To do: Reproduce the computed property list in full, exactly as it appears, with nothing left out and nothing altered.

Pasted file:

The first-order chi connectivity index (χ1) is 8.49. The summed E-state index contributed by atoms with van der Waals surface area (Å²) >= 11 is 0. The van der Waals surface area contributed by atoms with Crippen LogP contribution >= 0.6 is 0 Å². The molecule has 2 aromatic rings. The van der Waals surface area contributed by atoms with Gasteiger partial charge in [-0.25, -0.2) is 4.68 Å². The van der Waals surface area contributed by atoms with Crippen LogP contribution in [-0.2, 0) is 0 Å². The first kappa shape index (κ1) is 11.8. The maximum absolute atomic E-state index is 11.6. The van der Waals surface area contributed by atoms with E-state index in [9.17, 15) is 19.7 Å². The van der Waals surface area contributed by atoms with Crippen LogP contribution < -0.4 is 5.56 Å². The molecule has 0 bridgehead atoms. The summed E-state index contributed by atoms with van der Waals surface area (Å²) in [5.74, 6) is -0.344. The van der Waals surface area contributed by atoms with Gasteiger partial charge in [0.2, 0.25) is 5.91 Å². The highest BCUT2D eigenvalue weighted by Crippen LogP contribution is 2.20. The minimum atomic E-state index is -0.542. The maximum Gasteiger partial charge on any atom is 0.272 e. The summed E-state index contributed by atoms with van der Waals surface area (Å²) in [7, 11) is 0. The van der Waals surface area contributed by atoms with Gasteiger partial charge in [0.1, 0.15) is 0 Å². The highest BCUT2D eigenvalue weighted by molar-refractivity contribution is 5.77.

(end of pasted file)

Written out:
The first-order chi connectivity index (χ1) is 8.49. The summed E-state index contributed by atoms with van der Waals surface area (Å²) >= 11 is 0. The van der Waals surface area contributed by atoms with Crippen LogP contribution >= 0.6 is 0 Å². The molecule has 2 aromatic rings. The van der Waals surface area contributed by atoms with Gasteiger partial charge in [-0.25, -0.2) is 4.68 Å². The van der Waals surface area contributed by atoms with Crippen LogP contribution in [-0.2, 0) is 0 Å². The first kappa shape index (κ1) is 11.8. The maximum absolute atomic E-state index is 11.6. The van der Waals surface area contributed by atoms with E-state index in [9.17, 15) is 19.7 Å². The van der Waals surface area contributed by atoms with Crippen LogP contribution < -0.4 is 5.56 Å². The molecule has 0 bridgehead atoms. The summed E-state index contributed by atoms with van der Waals surface area (Å²) in [5.74, 6) is -0.344. The van der Waals surface area contributed by atoms with Gasteiger partial charge in [0.2, 0.25) is 5.91 Å². The highest BCUT2D eigenvalue weighted by Crippen LogP contribution is 2.20. The minimum atomic E-state index is -0.542. The maximum Gasteiger partial charge on any atom is 0.272 e. The summed E-state index contributed by atoms with van der Waals surface area (Å²) in [7, 11) is 0. The van der Waals surface area contributed by atoms with Gasteiger partial charge in [0.1, 0.15) is 0 Å². The highest BCUT2D eigenvalue weighted by molar-refractivity contribution is 5.77.